The tears that flowed from that moment were tears of relief. letting go of my shame has helped me to be more compassionate too. Not one person living with chronic illness, mental health issues, personal tragedy or any other crisis should ever feel ashamed.

Things happen!

It’s up to us how we respond to our circumstances. I am grateful every day for the gift that diabetes has given me.

with great respect…Rachel

Want to know more about my first year on Insulin? Get my free ebook here.

Highs and lows

Friday was a biggie, not in terms of my blood glucose numbers, but because I’ve finally realised a life long dream. In November 2017 a book I had no idea I would even write, when I was diagnosed with type 1 diabetes eight years ago, will be published worldwide.

If you’ve been following this blog over the last two years you’ll remember how busy I was last year writing Yoga for Diabetes Some of you even generously donated to the crowdfunding campaign I ran in February. I am beyond grateful for the outpouring of generosity from friends, family and people in the DOC.

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What I didn’t expect was to be approached by a publisher in the U.S after the campaign had finished and that our discussions over the last 7 months would lead to being offered a contract for world wide distribution. Obviously I couldn’t be more thrilled.

Prior to being offered the contract my plan was to have the book ready for print by May 2016. Being an absolute novice with self publishing I came up against all sorts of road blocks while sourcing quotes from printers. On the exact day that I received the best print quote I also received the contract offer from the publisher.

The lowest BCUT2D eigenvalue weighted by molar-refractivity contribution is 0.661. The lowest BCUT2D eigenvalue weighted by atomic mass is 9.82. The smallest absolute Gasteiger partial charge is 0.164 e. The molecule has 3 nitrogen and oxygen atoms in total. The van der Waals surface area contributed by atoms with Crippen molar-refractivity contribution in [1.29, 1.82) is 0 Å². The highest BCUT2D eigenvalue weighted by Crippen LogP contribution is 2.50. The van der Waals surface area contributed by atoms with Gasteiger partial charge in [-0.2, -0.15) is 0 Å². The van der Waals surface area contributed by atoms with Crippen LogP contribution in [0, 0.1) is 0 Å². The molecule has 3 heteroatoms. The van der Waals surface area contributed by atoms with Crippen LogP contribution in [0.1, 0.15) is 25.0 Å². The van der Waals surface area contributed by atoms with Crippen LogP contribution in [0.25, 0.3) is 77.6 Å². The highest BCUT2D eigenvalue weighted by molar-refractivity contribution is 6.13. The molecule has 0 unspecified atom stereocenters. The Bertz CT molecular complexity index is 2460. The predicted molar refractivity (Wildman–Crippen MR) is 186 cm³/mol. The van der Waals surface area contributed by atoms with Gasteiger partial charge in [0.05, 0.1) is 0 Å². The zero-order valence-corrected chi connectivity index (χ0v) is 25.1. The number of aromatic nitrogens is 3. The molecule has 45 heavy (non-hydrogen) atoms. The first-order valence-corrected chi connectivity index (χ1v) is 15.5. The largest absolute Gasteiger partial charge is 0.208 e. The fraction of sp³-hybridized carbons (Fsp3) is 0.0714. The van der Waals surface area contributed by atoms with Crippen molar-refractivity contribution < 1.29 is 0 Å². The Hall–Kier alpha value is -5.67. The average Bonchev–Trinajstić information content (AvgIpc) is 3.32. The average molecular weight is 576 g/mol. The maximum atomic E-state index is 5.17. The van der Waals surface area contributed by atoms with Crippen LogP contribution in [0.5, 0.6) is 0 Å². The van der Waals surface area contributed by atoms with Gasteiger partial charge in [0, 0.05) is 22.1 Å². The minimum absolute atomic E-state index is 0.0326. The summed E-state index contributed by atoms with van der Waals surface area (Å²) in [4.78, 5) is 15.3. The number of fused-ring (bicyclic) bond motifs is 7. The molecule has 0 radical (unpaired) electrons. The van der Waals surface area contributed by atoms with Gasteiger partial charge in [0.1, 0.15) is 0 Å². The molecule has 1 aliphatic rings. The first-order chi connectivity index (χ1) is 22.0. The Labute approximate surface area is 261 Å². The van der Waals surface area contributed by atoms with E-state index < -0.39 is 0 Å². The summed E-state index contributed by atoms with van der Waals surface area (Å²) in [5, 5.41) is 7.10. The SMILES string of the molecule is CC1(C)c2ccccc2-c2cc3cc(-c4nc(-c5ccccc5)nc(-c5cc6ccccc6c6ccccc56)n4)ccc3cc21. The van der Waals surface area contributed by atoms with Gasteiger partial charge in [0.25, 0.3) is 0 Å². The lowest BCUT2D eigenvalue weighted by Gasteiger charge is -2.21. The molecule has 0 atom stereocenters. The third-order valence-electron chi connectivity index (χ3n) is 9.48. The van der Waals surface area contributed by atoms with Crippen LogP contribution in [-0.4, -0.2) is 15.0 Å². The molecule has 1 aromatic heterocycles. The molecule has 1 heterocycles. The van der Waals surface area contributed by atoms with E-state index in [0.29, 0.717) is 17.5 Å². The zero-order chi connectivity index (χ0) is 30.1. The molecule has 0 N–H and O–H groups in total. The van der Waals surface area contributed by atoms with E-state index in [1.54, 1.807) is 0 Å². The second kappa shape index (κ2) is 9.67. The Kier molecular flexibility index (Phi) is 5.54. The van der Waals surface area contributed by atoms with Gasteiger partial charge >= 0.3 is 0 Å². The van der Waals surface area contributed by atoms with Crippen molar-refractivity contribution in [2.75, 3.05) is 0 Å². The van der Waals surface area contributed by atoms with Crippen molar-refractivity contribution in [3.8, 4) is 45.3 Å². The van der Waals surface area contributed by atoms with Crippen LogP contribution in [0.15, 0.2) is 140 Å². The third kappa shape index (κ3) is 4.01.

I have decided to go the traditional publishing route with the hope that my enthusiastic supporters from the crowdfunding campaign will celebrate this exciting turn of events, even if it means waiting a year to receive the book.

So the absolute high of the week? Signing that contract!

contract-signAnd the low?

Waking up up the next day with higher blood sugars. Heading to my mat hoping the numbers would fall. Turning up the dial on my nightly basal injection. Feeling sleepy, grumpy and frustrated because no matter what I do only trial and error will bring my blood sugar down again.

When I hit these emotional lows, the best yoga practice is one of surrender, acceptance and knowing that I can ‘try’ again tomorrow.

And what does that practice look like?

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I imagine myself at the feet of something greater and offer up my pain, frustration and sorrow to that force. I express absolute gratitude for the sweetness of life, the breath and this body, letting the emotions come.